White Blood Cells

White blood cells, also called leukocytes, make up the immune system. They defend the body against infections and disease. There are many different types of specialized white blood cells, each playing a specific role in defending the body.

All white blood cells are made in the bone marrow and begin as multipotential hematopoietic stem cells. These stem cells differentiate into either lymphoid progenitor cells, which mature in specialized tissues and give rise to Natural Killer cells and T and B lymphocytes, or myeloid progenitor cells, which give rise to all other leukocytes.

The white blood cells can be split into granulocytes and agranulocytes which is determined by whether the cell possesses protein-filled granules in its cytoplasm or not.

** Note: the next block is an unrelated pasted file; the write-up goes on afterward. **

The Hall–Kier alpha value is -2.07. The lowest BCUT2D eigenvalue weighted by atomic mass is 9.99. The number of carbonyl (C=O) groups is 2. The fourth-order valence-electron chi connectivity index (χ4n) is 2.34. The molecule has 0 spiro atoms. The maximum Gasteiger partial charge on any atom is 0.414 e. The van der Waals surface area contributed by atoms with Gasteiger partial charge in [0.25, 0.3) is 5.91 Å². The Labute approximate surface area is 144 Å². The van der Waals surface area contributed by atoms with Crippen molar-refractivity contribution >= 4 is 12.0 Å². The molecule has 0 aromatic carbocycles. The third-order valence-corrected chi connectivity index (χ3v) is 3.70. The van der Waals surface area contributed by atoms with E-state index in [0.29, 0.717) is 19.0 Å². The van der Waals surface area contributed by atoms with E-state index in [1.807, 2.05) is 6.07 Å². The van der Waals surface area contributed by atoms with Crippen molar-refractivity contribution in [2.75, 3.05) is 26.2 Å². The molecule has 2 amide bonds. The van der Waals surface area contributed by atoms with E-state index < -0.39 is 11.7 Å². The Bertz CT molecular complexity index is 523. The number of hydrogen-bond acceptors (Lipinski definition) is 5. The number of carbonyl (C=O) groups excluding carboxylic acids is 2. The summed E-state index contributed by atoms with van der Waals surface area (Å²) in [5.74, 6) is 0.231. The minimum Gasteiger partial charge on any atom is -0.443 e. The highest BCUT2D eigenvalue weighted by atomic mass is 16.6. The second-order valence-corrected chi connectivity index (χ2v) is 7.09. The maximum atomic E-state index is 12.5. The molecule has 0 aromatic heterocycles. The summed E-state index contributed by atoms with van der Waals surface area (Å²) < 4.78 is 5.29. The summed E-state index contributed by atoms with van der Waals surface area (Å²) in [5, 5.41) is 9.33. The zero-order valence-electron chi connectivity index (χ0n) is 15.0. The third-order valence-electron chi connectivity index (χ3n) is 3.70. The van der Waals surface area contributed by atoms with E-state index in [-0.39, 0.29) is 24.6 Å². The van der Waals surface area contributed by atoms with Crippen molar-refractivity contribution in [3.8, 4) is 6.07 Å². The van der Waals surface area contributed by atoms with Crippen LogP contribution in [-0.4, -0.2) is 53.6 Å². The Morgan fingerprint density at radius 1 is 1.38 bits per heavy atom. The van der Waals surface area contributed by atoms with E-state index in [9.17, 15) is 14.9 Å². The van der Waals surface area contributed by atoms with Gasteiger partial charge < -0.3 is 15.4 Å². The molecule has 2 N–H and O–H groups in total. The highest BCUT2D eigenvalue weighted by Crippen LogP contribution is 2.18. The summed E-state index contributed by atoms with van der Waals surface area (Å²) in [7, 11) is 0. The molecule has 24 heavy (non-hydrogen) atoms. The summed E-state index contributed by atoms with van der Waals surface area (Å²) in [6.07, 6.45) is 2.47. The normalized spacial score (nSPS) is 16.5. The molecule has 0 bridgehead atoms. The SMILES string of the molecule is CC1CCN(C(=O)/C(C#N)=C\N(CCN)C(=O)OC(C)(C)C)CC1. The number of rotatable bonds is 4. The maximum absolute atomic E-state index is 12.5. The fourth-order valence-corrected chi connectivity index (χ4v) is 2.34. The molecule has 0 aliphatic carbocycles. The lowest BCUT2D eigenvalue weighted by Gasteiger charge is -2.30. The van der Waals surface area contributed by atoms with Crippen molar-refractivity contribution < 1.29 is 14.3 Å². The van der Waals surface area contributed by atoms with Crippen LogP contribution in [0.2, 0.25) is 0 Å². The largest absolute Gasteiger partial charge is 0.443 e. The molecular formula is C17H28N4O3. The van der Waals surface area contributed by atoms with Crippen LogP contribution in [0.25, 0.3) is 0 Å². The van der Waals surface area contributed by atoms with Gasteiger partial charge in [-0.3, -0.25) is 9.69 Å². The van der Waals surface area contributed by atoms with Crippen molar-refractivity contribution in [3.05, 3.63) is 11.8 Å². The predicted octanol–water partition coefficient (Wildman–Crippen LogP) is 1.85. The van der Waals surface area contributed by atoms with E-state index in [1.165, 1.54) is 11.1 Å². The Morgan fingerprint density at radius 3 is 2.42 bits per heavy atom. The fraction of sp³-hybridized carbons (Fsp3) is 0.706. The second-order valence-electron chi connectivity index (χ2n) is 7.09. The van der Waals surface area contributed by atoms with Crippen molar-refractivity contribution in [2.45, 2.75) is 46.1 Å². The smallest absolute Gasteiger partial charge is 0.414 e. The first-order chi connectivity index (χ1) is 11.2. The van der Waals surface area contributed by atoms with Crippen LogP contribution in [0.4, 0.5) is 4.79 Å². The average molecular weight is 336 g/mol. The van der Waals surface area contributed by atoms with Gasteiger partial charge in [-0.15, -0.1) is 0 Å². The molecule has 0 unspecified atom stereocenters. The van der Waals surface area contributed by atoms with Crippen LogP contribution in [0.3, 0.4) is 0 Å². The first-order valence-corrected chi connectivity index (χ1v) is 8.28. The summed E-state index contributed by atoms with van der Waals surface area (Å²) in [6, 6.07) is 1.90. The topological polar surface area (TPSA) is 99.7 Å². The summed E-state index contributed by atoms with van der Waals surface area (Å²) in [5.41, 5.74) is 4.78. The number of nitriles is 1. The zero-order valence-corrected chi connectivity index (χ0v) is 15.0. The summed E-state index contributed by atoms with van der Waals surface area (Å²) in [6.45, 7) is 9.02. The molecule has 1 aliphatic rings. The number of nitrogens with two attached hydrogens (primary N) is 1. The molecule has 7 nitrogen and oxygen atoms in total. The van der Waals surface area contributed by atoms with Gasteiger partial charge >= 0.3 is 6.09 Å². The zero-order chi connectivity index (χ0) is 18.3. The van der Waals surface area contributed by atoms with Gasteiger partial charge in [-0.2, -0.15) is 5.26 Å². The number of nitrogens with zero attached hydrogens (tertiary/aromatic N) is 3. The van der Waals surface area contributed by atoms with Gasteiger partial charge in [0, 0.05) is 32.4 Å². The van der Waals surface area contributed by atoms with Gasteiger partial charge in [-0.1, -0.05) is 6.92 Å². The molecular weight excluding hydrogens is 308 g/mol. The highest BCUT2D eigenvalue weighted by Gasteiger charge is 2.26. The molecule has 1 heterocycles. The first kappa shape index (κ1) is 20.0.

Lymphocytes include:
- B cells
- T cells
- Natural killer cells

Myelocytes include:
- Monocytes
- Eosinophils
- Basophils
- Neutrophils

Illustration of five different types of white blood cells in line, from left to right: a Neutrophil is depicted containing a nucleus with 2 to 5 irregularly shaped lobes and granules within the cytoplasm. An Eosinophil, generally containing a bi-lobed nucleus and cytoplasmic granules. A Basophil, which contains a bi-lobed nucleus which is rarely seen owing to the high density of granules in its cytoplasm. A Monocyte, the largest white blood cell with a very big indented nucleus shaped like a kidney bean and lacking granules in the cytoplasm. A Lymphocyte, without any granules but has large nucleus which fills almost all of the cell's volume leaving only a thin rim of cytoplasm visible.

Figure 1: White blood cells (WBCs): Neutrophils, Eosinophils, Basophils, Monocytes, and Lymphocytes.